I grab my basket of vibrantly green kale, lettuce, baby spinach, and carrots and step out of my hoop house into a foot of snow. It’s January. Lows have dipped below -10 degrees Fahrenheit. And I am harvesting from my garden.
Fresh-from-the-garden vegetables seem almost magical when the world is covered in snow. But the real magic is in the flavor: when exposed to freezing temperatures, plants protect themselves by pumping out extra sugar. My family now anticipates winter carrots with as much zeal as summer heirloom tomatoes.
Here’s how to add a winter harvest to your garden.
Step 1: Look for Winter Sun.
Hoop houses as described here are most useful in garden zones 4 through 6 (find your garden zones here). Gardeners in warmer zones (7 and above) don’t need a hoop house to overwinter cold-hardy plants, although cold-sensitive plants may thrive in a winter hoop house there. In zones 3 and below, unheated hoop houses extend the season but likely won’t overwinter your plants. My garden is in zone 5; our lowest low was around -10 degrees Fahrenheit this winter and the plants in the hoop house all survived.
Observe how many hours of direct sunlight your garden gets in December: the more winter sun the better. The sun is obviously at a much lower angle in the winter than the summer, which translates to more potential sources of shade.
At our first house, the only place with anything approaching full winter sun was a rectangle between our garage and a parking lot, so we built a hoop house there. Be creative with your placement!
Step 2: Build a Sturdy Frame for your Hoop House.
I’ve built two frames to fit two very different gardens. The first was constructed over a raised bed wedged between our garage and a parking lot, which was the sunniest spot available at our previous house. The space was narrow enough (24 by 6 feet) that I used PVC pipes.
PVC pipes are easy to use. They are affordable, flexible, you can fit them together in almost any shape imaginable with connecting pieces, and you can attach plastic film using snap clamps. However, PVC pipes may be too flimsy for wider structures.
My second hoop house is more than twice as wide as the first and gets blasted with wind. I chose 1/2″ EMT conduit for the ribs, used a conduit bender to shape it, and sunk the ends into the ground.The doors (one on each side) are framed by wooden 4 x 4s sunk into the ground.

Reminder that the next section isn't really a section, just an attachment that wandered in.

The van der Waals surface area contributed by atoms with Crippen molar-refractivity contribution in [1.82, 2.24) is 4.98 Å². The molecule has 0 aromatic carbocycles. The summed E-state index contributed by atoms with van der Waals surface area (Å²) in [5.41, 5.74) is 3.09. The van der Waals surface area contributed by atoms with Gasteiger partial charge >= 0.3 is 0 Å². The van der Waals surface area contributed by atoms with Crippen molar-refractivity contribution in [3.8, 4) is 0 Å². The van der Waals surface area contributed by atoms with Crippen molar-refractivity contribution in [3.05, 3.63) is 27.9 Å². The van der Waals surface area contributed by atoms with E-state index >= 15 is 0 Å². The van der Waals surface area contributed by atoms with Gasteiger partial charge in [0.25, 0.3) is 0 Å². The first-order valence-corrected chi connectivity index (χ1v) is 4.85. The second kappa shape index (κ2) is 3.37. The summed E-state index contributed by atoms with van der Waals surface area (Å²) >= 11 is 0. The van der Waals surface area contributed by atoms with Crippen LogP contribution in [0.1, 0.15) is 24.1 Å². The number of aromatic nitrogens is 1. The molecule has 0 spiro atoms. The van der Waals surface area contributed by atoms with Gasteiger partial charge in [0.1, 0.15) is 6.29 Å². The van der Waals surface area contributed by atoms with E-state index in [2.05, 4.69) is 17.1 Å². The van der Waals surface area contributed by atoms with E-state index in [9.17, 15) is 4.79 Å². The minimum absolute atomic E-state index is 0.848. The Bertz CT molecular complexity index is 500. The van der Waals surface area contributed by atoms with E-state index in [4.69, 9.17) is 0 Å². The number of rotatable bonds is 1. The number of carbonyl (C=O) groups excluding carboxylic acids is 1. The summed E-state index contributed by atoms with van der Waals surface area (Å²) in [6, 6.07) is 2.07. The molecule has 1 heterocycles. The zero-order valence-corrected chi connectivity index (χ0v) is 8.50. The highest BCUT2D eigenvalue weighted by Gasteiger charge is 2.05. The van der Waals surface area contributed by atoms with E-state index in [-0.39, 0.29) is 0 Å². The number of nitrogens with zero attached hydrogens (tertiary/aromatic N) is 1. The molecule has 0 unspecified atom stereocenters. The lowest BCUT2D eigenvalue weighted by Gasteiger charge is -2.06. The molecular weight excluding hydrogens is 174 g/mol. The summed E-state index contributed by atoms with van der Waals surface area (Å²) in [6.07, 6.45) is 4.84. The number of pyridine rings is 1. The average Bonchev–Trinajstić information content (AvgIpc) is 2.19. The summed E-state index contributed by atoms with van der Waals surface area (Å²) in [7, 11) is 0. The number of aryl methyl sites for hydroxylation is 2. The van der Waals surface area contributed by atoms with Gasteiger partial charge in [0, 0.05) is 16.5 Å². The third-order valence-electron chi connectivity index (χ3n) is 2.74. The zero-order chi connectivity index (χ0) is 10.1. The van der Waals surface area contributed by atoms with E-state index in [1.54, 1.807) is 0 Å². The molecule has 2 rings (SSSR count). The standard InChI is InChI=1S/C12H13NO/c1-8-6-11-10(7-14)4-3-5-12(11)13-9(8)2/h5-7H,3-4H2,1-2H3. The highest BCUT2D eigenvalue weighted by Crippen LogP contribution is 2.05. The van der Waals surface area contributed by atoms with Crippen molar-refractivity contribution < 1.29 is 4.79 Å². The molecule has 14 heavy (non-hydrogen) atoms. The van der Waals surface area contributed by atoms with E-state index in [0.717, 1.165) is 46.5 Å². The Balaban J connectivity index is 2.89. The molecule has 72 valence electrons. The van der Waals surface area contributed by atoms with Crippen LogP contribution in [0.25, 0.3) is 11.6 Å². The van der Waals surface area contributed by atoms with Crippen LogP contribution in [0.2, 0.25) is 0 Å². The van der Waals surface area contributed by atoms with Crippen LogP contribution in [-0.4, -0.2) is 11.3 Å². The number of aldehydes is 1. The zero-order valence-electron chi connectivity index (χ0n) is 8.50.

After a year, we noticed that the wind was gradually pushing one of the doors inward. We reset the 4 x 4 posts and placed a 2 x 4 to brace the tops of the two door frames against each other for extra stability.
Home improvement stores and greenhouse supply websites sell hoop house kits, simplifying the building process considerably.
Step 3: Cover your Frame with Plastic Film.
Build your frame during the summer or early fall so that you can quickly cover it when temperatures dip into the high twenties. Look for clear plastic film from a greenhouse supply company; I prefer 6 mm thick film with an expected life of 4 years.
Remove the plastic film in early summer and reattach it in mid fall: this prevents overheating in the summer and encourages beneficial insects to find your plants. I attached PVC pipes to the wooden door frame so that I can clip the plastic to the doors with snap clamps for ease of assembly each year. I’m sure there is a more elegant solution, but this was cheap and easy.
If you are constructing your own hoop house, carefully calculate the dimensions of your frame before ordering greenhouse plastic and add extra length around the base to anchor the plastic to the ground.
Attach the plastic to the ground using poly latch wire, or roll the bottom few feet of plastic around 2 x 4s and anchor the roll with heavy rocks. Last year I weighted the plastic directly with heavy rocks without rolling it in 2 x 4s first. I don’t recommend this method: the plastic was blown completely off the frame in February and I had to bury my greens under straw so that they would survive the spring. Several years ago we rolled the plastic around 2 x 2s which we screwed to 2 x 4s framing the base. I don’t recommend this method either: the plastic was quite solidly attached, but it took too much time for a twice-yearly chore, and the screws left lots of holes that weakened the plastic.
Step 4: Choose Cold-Hardy Plants for your Winter Season.
Anticipate freezing temperatures by planting frost-tolerant species. Possibilities include staples like carrots and lettuce; ‘superfoods’ like kale, arugula, beet greens, chard, mustard greens, and spinach; and Asian varieties like bok choy and mizuna.
When should you start your seeds for the winter harvest? If you start too early in the summer, the plants may ‘bolt’ (send up flower stalks) and become tough and bitter. If you start too late, your plants may not be big enough to provide a satisfying winter harvest. If you time it perfectly, your plants will be ready to harvest by the time your daytime temperatures regularly stay below freezing.
Cold temperatures suspend your plants’ growth, so the goal is to pack your hoop house with ready-to-harvest vegetables before winter really takes hold. Plant a larger area with greens than you would for a summer harvest if space allows.
Estimate the correct planting date for each vegetable variety by subtracting the ‘days to maturity’ (usually found on the seed packet) from the date that your temperatures regularly dip below freezing. Keep a journal of when you planted and harvested each plant variety so you can remember what worked and what didn’t.
With a little planning, the part of your garden that is covered with a hoop house will grow two crops per year. Inconveniently, the two crops tend to overlap in August and September when the summer garden is at its peak and the winter plants need to be started.